Team Sports Training: The Complexity Model presents a novel approach to team sports training, examining football (soccer), rugby union, field hockey, basketball, handball and futsal through the paradigm of complexity.
Under a traditional prism, these sports have been analysed using a deterministic perspective, where the constituent dimensions of the sportsmen were independently examined and treated in isolation. It was expected that the body worked as a perfect machine and, once all the components were maximised, the sportsmen improved their performance. If the same closed recipe was applied to all of the players who formed part of the squad, the global team performance was expected to be enhanced.
As much as these reductionist models seem coherent, when contrasted in practice we see that the reality of team sports is far more different from the closed conditions in which they were idealised. Team sports contain variable, heterogeneous and non-linear constraints which require the development of a different logic to organise their training.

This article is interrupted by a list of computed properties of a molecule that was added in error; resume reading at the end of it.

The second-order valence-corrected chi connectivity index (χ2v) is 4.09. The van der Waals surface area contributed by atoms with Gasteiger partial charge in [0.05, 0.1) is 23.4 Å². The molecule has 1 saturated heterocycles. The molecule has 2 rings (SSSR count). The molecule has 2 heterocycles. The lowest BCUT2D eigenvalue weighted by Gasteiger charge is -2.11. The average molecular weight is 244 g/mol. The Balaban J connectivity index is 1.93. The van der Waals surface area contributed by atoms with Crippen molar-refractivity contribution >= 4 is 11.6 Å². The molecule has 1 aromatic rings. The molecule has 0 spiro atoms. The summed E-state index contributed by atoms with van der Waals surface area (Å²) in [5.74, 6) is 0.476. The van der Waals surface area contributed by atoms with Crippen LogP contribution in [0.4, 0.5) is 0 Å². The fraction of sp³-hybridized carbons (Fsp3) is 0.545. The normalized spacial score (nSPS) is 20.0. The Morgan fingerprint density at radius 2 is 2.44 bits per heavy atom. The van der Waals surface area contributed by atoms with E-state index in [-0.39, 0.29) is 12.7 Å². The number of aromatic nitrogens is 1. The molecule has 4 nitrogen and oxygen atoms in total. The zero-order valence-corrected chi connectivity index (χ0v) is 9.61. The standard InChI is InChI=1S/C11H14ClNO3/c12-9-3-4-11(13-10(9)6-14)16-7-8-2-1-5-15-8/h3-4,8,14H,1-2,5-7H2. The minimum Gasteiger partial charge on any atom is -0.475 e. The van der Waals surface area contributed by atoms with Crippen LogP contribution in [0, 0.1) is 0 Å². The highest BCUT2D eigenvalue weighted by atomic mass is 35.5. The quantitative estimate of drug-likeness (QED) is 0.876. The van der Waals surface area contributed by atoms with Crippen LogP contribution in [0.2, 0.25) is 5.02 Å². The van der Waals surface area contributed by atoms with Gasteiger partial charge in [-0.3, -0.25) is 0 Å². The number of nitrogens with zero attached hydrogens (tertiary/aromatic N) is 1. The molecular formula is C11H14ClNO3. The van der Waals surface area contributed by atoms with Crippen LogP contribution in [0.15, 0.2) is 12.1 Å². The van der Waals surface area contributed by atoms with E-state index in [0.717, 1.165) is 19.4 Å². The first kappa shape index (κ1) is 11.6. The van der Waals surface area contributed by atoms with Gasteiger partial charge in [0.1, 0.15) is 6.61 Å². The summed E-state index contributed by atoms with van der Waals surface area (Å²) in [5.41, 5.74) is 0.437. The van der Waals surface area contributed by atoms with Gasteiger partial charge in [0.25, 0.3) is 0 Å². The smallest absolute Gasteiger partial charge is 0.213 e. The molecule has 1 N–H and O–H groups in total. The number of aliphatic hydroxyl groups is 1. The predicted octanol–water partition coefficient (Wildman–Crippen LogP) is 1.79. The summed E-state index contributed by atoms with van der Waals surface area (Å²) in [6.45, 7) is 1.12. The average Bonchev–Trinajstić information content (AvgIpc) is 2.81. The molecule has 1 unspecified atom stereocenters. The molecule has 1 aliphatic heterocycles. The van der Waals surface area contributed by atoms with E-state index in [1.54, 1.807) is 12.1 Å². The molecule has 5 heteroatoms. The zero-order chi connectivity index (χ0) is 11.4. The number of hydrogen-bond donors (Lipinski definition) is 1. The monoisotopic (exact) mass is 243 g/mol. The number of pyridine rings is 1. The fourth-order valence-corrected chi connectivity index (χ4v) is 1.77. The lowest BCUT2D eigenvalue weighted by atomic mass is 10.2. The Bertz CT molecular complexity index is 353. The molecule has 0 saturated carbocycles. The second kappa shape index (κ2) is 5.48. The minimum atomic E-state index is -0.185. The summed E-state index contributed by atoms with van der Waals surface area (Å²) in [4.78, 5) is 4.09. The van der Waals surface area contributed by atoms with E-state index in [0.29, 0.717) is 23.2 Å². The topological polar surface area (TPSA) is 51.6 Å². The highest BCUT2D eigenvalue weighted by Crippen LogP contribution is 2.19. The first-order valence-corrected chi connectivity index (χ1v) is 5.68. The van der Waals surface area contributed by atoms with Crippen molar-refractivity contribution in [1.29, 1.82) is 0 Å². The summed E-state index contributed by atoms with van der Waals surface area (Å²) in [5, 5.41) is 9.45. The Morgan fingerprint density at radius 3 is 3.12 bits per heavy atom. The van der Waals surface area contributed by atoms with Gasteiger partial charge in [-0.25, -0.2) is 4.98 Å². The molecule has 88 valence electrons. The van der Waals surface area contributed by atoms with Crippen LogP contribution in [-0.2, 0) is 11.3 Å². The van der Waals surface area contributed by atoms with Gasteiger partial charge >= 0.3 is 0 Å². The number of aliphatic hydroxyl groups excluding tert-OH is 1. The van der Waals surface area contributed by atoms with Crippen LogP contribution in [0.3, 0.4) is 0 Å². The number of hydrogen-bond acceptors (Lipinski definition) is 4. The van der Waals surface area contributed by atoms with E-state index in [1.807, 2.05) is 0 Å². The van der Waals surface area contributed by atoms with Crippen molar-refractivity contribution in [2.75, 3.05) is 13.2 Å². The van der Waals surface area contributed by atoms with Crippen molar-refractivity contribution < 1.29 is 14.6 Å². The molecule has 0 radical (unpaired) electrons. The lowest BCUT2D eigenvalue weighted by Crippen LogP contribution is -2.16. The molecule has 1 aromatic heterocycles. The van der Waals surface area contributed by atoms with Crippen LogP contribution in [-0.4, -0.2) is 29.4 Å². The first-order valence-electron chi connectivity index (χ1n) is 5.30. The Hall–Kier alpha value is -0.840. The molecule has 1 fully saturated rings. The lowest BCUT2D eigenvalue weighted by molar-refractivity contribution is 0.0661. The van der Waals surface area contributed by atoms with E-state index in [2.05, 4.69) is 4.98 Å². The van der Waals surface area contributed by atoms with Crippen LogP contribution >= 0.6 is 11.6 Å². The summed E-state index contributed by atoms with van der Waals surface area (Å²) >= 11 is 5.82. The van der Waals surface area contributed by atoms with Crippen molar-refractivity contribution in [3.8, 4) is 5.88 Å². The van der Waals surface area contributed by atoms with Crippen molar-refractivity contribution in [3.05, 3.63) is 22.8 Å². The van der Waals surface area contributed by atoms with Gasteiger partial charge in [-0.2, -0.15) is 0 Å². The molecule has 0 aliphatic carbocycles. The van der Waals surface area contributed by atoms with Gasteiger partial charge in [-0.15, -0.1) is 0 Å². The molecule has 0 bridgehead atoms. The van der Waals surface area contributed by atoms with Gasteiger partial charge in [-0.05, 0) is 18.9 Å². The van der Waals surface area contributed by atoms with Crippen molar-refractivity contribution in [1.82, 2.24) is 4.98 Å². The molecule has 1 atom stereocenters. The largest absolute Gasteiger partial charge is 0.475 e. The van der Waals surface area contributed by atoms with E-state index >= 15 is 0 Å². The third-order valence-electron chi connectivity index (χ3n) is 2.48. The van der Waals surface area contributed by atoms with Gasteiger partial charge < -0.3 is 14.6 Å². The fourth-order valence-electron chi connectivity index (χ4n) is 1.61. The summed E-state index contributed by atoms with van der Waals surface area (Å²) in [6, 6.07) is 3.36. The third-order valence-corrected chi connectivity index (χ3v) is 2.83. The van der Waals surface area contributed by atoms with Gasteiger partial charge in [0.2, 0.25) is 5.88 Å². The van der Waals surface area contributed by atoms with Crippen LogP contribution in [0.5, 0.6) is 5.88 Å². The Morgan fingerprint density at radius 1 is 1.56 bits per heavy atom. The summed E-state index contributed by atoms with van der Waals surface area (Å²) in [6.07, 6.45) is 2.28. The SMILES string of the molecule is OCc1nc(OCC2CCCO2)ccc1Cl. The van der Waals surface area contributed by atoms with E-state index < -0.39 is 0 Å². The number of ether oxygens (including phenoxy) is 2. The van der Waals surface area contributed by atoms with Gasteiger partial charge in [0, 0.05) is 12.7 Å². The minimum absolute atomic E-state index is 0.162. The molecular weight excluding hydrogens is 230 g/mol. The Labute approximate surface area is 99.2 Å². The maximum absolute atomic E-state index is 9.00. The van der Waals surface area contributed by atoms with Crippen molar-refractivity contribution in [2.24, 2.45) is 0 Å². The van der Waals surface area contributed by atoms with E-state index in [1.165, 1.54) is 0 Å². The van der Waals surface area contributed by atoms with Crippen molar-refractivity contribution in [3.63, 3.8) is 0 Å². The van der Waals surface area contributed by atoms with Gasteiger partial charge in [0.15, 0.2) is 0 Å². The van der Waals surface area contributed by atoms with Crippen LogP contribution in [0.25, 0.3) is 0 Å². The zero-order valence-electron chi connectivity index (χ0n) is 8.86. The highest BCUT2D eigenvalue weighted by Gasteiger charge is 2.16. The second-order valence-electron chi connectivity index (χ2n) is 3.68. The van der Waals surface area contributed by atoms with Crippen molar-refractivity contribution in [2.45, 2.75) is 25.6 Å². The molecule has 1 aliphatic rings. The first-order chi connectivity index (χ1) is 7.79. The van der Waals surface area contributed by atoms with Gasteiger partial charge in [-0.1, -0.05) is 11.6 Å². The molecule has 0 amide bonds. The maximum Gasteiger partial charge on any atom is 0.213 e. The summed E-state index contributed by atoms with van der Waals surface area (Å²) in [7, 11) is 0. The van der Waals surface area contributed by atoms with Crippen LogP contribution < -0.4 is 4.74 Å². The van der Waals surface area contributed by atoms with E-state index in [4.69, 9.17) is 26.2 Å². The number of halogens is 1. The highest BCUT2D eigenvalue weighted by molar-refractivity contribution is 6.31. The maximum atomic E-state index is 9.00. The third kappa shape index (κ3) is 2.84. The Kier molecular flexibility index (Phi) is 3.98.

During the last few years, ecological psychology, the dynamical systems theory or the constraints-led approach have opened interesting fields of research from which many conceptual foundations can be applied to team sports. Based on this contemporary framework, the current book presents the study of the players and the teams as complex systems, using coordination dynamics to explain the emergence of the self-organisation episodes that characterise them. In addition, this thinking line provides the reader with the ability to apply all of these innovative concepts to their practical training scenarios. Altogether, it is intended to challenge the reader to re-think their training strategy and to develop an original theory and practice of training specific to team sports.